Due to its sheer size and bicontinental geography, Russia’s climate runs to the extremes; however, it is largely continental in nature, with hot summers and long, snowy winters. Autumn and spring are rather brief, both featuring periods of rasputitsa (quagmire season), characterized by rapid rainfalls and melting of the ground snow, that make many roads impassable. Russia’s harsh winter weather has historical relevance, stymieing invasions by both Napoleonic France and Nazi Germany. Summers in the European part of Russia are very warm and beautiful with plenty of sunshine and long balmy evenings. In the summer, many Russians move out to the countryside to enjoy the delights of rural and dacha life. There are numerous resorts, especially near rivers and lakes, where Russians spend their summer holidays.
   The record low temperature is –71° Celsius, recorded in 1974 in the Far North; this is the lowest recorded temperature in any inhabited portion of the globe. In most of European Russia, the average yearly temperature is just below freezing, while in Siberia, the average is much lower. Russia’s large mountain ranges, as well as the Himalayas, tend to block moderating climate patterns from the Indian and Pacific oceans. Unlike most of northern Europe, Russia is too far to the east to benefit from the warming influence of the North Atlantic Current. Unfortunately, the north-south axis of the Ural Mountains does little to protect the country from weather patterns originating in the Arctic Ocean. Exceptional climatic zones include the maritime climate of the Baltic exclave Kaliningrad, small subtropical areas around the Black Sea, the tundra in Russia’s Far North, and the monsoonal climate of the Russian Far East.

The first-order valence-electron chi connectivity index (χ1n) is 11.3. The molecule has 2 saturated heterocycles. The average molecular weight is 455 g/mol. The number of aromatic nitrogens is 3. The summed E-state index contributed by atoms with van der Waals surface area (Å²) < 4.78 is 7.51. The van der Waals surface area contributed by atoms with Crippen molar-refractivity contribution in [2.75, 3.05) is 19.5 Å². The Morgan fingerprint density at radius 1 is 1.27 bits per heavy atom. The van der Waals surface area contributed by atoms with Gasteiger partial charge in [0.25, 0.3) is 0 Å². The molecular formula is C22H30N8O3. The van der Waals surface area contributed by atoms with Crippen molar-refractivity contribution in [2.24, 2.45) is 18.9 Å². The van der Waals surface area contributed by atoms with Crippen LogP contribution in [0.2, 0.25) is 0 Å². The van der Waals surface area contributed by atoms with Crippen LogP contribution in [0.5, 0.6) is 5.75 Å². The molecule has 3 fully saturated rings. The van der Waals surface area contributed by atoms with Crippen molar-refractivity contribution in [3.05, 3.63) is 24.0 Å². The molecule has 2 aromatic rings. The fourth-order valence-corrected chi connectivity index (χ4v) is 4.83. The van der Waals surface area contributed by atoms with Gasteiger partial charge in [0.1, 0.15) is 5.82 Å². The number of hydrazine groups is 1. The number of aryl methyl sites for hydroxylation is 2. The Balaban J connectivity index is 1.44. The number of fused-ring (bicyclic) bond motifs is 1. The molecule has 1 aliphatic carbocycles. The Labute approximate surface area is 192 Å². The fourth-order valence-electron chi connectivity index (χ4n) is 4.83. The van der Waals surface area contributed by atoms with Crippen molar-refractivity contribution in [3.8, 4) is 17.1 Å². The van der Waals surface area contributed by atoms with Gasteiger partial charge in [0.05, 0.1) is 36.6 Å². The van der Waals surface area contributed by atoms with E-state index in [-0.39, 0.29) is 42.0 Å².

During the winter, railways and other transportation routes in Siberia use frozen rivers and lakes, due to the dependability of the cold conditions. In the Far North, many edifices are built directly on the permafrost. At the northern latitudes, the lack of sunlight, long nights, and cold temperatures require increased demands for health care and energy; during the Soviet era, much of this was subsidized by the state, but since the dissolution of the Soviet Union, life in these regions has become more difficult and many Russians have quit the north, heading to Moscow, St. Petersburg, or southern Russia. The exception is regions where hydrocarbon and mineral exploitation allows for higher wages, such as Khantiya-Mansiya and Sakha. Precipitation in Russia is comparatively low; this is especially the case along the Arctic Ocean coastline and the semiarid steppe zones near the 6,500-kilometer-long Kazakhstan border.
   The climate’s influence on agriculture is profound; in much of the northern half of the country, the taiga dominates, preventing most forms of traditional agriculture. As a result, animal husbandry, particularly reindeer herding, remains a traditional occupation. In the southern reaches of Russia, chernozem and other fertile soils are common, which, combined with the region’s ample summertime sunshine, produce grains, potatoes, and vegetables in large quantities. Russia’s citrus and other warm-weather crops are produced in a relatively compact area in and around the North Caucasus.
   See also Rural life.

Historical Dictionary of the Russian Federation. . 2010.

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